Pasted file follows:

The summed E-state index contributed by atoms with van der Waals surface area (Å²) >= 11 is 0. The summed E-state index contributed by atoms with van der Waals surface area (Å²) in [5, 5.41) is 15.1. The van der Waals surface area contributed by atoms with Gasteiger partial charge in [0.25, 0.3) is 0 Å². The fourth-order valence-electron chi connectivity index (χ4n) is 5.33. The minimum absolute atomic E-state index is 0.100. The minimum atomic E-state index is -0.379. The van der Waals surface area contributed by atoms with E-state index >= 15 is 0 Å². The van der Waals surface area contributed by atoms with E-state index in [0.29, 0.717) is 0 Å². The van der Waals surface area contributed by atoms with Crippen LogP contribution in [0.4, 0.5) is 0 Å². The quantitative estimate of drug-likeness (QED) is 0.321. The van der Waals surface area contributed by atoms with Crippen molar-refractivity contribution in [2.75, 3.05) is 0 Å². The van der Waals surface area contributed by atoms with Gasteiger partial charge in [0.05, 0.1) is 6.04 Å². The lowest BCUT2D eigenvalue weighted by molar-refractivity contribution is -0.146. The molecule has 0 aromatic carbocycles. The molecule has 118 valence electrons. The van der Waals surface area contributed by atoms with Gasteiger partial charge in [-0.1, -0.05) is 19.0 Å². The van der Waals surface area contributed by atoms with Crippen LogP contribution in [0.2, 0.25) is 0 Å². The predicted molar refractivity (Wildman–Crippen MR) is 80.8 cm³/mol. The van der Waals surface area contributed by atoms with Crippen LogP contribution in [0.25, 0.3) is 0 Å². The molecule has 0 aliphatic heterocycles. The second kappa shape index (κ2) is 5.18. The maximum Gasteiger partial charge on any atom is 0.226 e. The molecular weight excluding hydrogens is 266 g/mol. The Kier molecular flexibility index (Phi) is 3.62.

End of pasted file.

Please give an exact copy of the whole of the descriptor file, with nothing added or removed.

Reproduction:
The summed E-state index contributed by atoms with van der Waals surface area (Å²) >= 11 is 0. The summed E-state index contributed by atoms with van der Waals surface area (Å²) in [5, 5.41) is 15.1. The van der Waals surface area contributed by atoms with Gasteiger partial charge in [0.25, 0.3) is 0 Å². The fourth-order valence-electron chi connectivity index (χ4n) is 5.33. The minimum absolute atomic E-state index is 0.100. The minimum atomic E-state index is -0.379. The van der Waals surface area contributed by atoms with E-state index >= 15 is 0 Å². The van der Waals surface area contributed by atoms with E-state index in [0.29, 0.717) is 0 Å². The van der Waals surface area contributed by atoms with Crippen LogP contribution in [0.4, 0.5) is 0 Å². The quantitative estimate of drug-likeness (QED) is 0.321. The van der Waals surface area contributed by atoms with Crippen molar-refractivity contribution in [2.75, 3.05) is 0 Å². The van der Waals surface area contributed by atoms with Gasteiger partial charge in [0.05, 0.1) is 6.04 Å². The lowest BCUT2D eigenvalue weighted by molar-refractivity contribution is -0.146. The molecule has 0 aromatic carbocycles. The molecule has 118 valence electrons. The van der Waals surface area contributed by atoms with Gasteiger partial charge in [-0.1, -0.05) is 19.0 Å². The van der Waals surface area contributed by atoms with Crippen LogP contribution in [0.2, 0.25) is 0 Å². The predicted molar refractivity (Wildman–Crippen MR) is 80.8 cm³/mol. The van der Waals surface area contributed by atoms with Crippen LogP contribution in [0.25, 0.3) is 0 Å². The molecule has 0 aliphatic heterocycles. The second kappa shape index (κ2) is 5.18. The maximum Gasteiger partial charge on any atom is 0.226 e. The molecular weight excluding hydrogens is 266 g/mol. The Kier molecular flexibility index (Phi) is 3.62.